LIHUE — An Iowa man waiting outside 5th Circuit Court on Monday said he was wrong for overreacting when his credit card came up missing while vacationing on Kauai.
“I was pretty stressed for being so far from home, and I had to deactivate a credit card that we relied upon,” said Richard Lee Conrad, of Independence, Iowa, who is on a group tour with his wife Mary. “It is a good thing that we still have a debit card.”
Conrad, a retired John Deere farm tractor worker of 38 years, said the couple returned to their room at Sheraton Kauai Resort in Poipu on Sunday. They took the hotel shuttle to the nearby plazas, where they dined at Savage Shrimp.
After dinner, Mary paid with the couple’s credit card, and the server brought them a French fry basket with the receipt. They didn’t notice at the time if the card was there or not.
They took the shuttle back to the hotel, where Conrad said they went to use the credit card at a hotel shop. They noticed it was gone and assumed they left it at the restaurant, because that was the only place they had been.
“The bell guys at the front called the restaurant, and they said, ‘No, they didn’t have it,’” Conrad said.
The hotel shuttle driver drove them back to the restaurant to check in person. Conrad said the waiter didn’t want to help them and became short with them, when they explained that Savage Shrimp was the last place where their credit card was used.
“Most people are fairly friendly but it was like, ‘I don’t know nothing about your credit card, so leave me alone,’” Conrad said.
The reaction upset Conrad, and he began to feel the card was not lost but perhaps taken.
Conrad said he went too far, however, and the police were called.
“I was stressed and I know what got me in trouble is that I told the people who were coming into this place, ‘Don’t eat here, this guy just stole my credit card’,” he added. “That is probably why I got charged with disorderly conduct.”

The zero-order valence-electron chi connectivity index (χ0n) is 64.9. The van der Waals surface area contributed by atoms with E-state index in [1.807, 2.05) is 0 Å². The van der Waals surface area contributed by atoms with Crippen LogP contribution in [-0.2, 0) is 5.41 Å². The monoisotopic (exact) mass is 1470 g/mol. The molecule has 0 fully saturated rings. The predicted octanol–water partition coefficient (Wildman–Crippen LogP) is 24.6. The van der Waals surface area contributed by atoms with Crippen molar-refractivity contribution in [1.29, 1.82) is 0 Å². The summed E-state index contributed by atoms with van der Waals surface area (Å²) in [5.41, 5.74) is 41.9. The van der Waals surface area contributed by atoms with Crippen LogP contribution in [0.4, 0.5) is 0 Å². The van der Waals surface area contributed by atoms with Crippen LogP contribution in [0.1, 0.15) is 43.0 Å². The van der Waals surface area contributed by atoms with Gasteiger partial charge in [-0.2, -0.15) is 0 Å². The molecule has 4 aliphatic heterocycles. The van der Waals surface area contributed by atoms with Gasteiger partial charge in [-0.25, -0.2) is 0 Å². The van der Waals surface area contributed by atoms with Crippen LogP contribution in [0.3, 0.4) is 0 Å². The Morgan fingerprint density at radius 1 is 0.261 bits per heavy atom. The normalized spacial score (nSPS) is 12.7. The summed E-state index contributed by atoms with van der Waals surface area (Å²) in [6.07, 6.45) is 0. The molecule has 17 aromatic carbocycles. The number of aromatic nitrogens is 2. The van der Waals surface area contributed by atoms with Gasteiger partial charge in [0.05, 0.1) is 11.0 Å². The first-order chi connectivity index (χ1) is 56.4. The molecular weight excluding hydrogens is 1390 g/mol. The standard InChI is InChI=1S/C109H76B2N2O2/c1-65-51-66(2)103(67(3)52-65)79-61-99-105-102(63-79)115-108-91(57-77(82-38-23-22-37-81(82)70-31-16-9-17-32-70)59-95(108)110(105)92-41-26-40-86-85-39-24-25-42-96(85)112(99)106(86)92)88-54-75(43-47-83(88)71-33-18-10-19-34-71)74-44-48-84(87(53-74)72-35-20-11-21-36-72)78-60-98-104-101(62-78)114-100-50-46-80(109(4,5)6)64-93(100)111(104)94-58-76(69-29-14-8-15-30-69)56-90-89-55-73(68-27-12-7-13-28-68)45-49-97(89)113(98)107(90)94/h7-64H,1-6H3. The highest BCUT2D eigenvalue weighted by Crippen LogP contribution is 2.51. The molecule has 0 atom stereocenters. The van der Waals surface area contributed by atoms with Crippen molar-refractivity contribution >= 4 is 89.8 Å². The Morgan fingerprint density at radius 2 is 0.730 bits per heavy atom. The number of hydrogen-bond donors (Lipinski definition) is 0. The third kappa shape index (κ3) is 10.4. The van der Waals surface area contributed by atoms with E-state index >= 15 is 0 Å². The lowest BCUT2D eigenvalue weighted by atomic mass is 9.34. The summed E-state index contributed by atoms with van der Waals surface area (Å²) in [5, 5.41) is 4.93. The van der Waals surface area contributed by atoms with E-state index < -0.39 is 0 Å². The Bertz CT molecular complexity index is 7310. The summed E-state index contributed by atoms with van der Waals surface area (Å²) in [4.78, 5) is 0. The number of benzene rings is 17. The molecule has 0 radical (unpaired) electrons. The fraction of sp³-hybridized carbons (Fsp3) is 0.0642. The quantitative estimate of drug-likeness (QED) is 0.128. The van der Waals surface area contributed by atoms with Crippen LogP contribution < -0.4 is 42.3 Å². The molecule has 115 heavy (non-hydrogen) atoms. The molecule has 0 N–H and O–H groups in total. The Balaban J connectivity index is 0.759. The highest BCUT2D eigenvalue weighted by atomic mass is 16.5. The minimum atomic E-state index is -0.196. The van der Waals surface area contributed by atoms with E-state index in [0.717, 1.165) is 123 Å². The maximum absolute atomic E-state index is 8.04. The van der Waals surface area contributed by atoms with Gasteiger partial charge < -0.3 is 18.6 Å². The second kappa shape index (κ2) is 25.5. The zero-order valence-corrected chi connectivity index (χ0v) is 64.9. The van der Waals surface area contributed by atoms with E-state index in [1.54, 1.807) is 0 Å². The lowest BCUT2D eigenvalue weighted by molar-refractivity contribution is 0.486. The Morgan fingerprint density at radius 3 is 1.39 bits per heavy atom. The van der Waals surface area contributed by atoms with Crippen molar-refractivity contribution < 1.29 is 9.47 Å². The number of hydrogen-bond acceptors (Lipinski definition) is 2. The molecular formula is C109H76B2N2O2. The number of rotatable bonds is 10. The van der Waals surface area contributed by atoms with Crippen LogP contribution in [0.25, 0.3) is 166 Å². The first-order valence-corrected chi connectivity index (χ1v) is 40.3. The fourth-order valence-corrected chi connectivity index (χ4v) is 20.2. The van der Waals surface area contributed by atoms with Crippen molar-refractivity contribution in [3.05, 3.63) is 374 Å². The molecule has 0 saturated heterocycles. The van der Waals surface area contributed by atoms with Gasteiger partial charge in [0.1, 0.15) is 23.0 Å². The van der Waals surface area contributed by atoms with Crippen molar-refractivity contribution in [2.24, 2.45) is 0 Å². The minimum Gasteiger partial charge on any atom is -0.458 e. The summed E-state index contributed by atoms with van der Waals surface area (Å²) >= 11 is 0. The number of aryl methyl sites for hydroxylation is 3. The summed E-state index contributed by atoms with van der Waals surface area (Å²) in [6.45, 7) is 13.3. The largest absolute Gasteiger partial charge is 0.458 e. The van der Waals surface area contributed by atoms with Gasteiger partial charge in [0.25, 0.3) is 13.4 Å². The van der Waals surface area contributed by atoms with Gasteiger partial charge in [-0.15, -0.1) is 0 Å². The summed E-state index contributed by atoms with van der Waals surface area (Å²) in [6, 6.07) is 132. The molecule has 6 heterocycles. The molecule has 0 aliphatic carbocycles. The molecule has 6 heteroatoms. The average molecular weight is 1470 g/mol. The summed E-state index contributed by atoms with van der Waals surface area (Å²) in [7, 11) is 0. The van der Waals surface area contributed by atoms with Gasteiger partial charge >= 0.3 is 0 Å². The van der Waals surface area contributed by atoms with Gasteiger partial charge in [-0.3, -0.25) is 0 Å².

The police took Conrad’s information and allowed him to return to the hotel with his wife. An officer investigated the matter, which included reviewing the restaurant’s security surveillance tapes.
An hour and a half later, the officers went to the hotel and told Conrad the card was returned with his recipt, based their review of the tapes. They said his actions resulted a charge of disorderly conduct. He was brought to the station to be booked and released after posting $50 bond.
“The police were very nice,” he said.
The police informed Conrad that he needed to take care of the matter before leaving the island because his appearance at Kauai District Court was not until March 11.
“I am just going to go in and plead guilty,” Conrad said. “I was stressed and was probably a little loud, so I am guilty.”
Owner Susan Allyn said this is the first incident or disturbance like this since opening the restaurant 14 years ago. Allyn said security video does cover everything and shows the card was placed in the basket with Conrad’s receipt. The security cameras monitor 24/7.
“This business is not about ripping people off,” Allyn said.
The disturbance forced the restaurant to close at 7 p.m., she added. The trouble cost about $1,500 worth of business.
The restaurant is good about helping people when they don’t have the right change or the credit card doesn’t go through, she said. They give them the benefit of doubt and most of the time they send it back.
“We have been like that since I had my lunch wagon,” Allyn said. “We are not about the money, but about feeding people and for him to run off my sweet, sweet customers is really bad.”
Allyn said she was contacted by Conrad and he came by the restaurant to apologize on Monday afternoon. She wanted to help him resolve the matter and not cause him more trouble.
“We don’t want to have bad feelings but I also want him to think about what he did,” she said.
Even with everything that happened, Conrad said he got a case of the Kauai spirit as he encountered people who went out of their way to help him.
After his release from jail, Conrad said he took the Kauai bus back to Poipu. All he had were $20 bills and couldn’t make exact change.
“Three different people on that bus gave me money to make the exact fare,” Conrad said.